Rau Rak Pated Thai!
Hello from Chang Rai, Thailand! The Earth Stringband woke up today with a hunger for some picking and singing. The rest day yesterday was awesome fun and very much needed but we’re all glad to get back to work and share and learn some music with the Thai.
We started with a workshop at the Mah Fah Luang University in Chang Rai and were introduced to both students from the school and members of the Chang Rai youth orchestra. Most of the students sported violins, and were also flanked by a few upright bass players and guitar players. We picked a tune for them and then sat and listened to one of their traditional Thai melodies. We also heard a rendition of a popular Coldplay tune as played by the local guitar duo in the workshop.
The Earth Stringband then split into a few groups and focused on teaching one tune, Seneca Falls Square Dance. Even though we love teaching together, it’s cool to see each of the guys’ personality come through in the teaching. Andy led his vioin orchestra through the melody phrase by phrase and implemented some fiddle-chopping techniques while Sam was in the room next door honing the bass flatpicking techniques he himself has been mastering over the years. Eric was hanging out with everybody, picking with the bass guys and jamming with the violins.
He came into my room later on to help out with some of the vocal improvisation my group was working on. I learned that we also had piano, saxophone and drumset players present on top of just guitar players so the melody in my group was taught through voice. After learning to sing the whole melody, we delved into melodic conversations, switching off everybody’s version of the A part of the Seneca Falls Square Dance.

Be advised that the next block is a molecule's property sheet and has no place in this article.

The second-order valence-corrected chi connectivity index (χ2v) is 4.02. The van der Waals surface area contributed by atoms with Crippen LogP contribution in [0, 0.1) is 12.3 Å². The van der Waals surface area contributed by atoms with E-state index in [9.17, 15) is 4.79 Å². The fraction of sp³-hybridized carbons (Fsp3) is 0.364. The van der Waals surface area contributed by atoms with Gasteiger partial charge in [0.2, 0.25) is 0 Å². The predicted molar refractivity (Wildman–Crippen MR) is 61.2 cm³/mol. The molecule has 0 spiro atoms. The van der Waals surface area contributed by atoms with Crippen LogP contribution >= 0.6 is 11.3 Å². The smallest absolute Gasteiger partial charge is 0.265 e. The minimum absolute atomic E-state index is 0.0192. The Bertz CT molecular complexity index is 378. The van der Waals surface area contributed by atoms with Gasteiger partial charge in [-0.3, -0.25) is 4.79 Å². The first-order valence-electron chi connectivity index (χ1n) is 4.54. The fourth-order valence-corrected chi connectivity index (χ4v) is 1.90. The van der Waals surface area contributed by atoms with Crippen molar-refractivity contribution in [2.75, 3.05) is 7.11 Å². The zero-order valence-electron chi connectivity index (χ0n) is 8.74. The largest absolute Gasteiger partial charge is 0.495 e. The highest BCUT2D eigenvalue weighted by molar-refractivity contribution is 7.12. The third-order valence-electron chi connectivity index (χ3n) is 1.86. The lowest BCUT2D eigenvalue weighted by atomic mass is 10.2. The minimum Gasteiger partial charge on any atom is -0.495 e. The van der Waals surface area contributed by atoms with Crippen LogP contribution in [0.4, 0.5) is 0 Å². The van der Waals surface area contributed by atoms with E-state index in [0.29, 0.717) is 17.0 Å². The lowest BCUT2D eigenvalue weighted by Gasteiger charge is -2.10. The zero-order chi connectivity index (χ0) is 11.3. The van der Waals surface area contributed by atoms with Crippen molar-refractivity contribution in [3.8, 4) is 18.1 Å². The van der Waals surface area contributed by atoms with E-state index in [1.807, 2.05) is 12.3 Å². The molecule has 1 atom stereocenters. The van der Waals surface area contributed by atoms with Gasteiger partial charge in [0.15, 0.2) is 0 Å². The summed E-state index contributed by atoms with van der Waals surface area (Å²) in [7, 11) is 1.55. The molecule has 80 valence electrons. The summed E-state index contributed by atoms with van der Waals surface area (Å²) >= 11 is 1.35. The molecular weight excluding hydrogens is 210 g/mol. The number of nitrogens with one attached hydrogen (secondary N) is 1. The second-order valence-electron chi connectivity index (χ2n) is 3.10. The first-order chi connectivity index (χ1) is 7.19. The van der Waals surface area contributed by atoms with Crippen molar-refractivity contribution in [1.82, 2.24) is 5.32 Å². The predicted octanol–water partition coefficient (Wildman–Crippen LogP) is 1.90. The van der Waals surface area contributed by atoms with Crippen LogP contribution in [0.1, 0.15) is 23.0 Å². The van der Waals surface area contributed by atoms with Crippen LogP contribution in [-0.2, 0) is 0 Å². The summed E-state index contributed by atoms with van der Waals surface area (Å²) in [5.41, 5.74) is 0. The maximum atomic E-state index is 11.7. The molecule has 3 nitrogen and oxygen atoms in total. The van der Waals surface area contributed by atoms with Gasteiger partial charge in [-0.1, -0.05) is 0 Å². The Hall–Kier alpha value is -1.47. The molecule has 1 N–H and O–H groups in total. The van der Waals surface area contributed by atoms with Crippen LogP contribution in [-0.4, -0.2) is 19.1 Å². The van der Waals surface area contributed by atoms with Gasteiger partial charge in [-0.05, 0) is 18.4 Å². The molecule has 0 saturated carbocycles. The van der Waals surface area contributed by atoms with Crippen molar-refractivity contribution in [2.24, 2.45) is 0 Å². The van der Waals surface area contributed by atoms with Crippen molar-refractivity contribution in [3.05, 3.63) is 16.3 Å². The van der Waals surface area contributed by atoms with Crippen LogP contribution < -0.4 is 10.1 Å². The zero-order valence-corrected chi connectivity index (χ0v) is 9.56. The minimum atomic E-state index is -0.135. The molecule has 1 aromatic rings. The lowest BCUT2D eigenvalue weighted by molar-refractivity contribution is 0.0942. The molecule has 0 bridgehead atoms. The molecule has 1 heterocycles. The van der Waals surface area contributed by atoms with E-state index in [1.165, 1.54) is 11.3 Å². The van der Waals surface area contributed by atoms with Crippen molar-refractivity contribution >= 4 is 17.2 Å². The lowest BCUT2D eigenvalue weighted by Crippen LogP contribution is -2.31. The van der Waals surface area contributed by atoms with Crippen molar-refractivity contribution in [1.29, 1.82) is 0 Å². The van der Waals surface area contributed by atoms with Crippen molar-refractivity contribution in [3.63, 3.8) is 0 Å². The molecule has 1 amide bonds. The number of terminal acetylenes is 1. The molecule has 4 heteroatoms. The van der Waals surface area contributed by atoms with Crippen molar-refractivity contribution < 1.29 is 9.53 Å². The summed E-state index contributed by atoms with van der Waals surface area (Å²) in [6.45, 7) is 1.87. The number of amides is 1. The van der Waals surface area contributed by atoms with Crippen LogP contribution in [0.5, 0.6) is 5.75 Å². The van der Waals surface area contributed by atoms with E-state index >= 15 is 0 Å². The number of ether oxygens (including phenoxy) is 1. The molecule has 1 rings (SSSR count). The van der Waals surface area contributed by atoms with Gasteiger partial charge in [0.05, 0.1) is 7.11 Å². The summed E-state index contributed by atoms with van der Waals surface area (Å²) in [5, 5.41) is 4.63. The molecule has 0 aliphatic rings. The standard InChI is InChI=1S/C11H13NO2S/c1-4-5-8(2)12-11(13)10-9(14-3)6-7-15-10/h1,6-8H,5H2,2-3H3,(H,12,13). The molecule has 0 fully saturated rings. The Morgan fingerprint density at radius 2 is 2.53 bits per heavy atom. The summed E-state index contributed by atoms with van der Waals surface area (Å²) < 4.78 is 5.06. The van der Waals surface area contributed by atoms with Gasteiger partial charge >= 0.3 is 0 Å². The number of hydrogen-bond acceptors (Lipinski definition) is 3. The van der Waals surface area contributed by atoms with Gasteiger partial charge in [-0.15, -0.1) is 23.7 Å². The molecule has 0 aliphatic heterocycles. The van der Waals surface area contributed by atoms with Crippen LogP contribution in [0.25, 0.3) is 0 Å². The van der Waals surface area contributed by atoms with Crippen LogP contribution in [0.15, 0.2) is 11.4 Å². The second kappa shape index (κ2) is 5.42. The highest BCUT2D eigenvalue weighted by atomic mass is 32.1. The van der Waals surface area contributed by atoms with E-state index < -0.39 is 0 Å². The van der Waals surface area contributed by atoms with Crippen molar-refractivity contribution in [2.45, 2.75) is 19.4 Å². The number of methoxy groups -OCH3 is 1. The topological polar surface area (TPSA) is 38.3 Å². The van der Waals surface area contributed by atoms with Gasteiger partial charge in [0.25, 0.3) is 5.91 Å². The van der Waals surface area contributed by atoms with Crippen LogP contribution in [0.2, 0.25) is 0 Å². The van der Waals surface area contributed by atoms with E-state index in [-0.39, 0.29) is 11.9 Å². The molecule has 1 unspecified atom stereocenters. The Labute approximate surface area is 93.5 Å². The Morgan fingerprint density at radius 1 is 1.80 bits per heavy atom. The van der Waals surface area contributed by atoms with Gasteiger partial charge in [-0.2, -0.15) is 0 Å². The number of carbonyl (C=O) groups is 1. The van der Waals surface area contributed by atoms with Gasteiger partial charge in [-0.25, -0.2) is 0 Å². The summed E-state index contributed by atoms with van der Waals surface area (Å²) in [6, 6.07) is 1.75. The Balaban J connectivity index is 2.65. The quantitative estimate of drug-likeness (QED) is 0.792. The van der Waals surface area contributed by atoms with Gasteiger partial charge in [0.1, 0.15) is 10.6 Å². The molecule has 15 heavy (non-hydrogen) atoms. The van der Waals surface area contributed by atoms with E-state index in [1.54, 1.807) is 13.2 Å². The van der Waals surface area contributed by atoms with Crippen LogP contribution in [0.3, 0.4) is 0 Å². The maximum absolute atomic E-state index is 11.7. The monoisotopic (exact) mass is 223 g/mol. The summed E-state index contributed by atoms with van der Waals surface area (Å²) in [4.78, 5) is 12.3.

One of the guitar players’ Steve Vai influence was apparent as he improvised his own little twangs into the Seneca Falls melody. We also encouraged each person to imitate their specific instrument as they sang the variations. There’s always a little place for distortion and whammy bars in fiddle tunes.
We returned to the hotel after a nice lunch at the local hospital. We thought this might be the best place for Sam to try exotic fish which he’s mostly been avoiding due to allergic-reaction-potential. We thought there’d probably be no better place to have your throat close up than the local Thai hospital(health tourism is huge here!). Sam still avoided the seafood however, probably for the better.
After the lunch and a short break we geared up for sound check. The concert tonight ended up being a huge success. Between all the publicity help we got from the Mah Fah Luang university, the city of Chang Rai, and the US embassy we were able to practically fill up a whole 1400 seat hall. Tonight was also my personal foray into the thai language arena.
We totally appreciate the translators who have helped us at all the gigs, but there’s no greater feeling than uttering a few seemingly meaningless syllables and hearing the crowd react with a radical passion. The music tonight also felt really inspired between the band members. We’ve decided to use microphones and put them all really close together to match the same kind of vibe we have when we’re playing together in our rooms back home in Brighton.
Even though we can’t crank the volume like we can with pickups on the instruments, I felt that the intimacy of the stage setting allowed for a nice connection between us and the big audience.
The show was followed by a warm meet-and-greet. We got to talk to people of all ages and everybody was so gracious and welcoming.
Learning so much about the language and being able to share all this music in Thailand was a great reminder of the good times that are yet to come. I think we’re all starting to gain a true appreciation for the workshop environment and seeing how between music and select phrases in the local language you can communicate an infinite amount of information. Tomorrow we play at the ambassador’s residence in Bangkok and then we’re off to Cambodia! Til next time…
Beautiful song played by a long neck woman near Chang Rai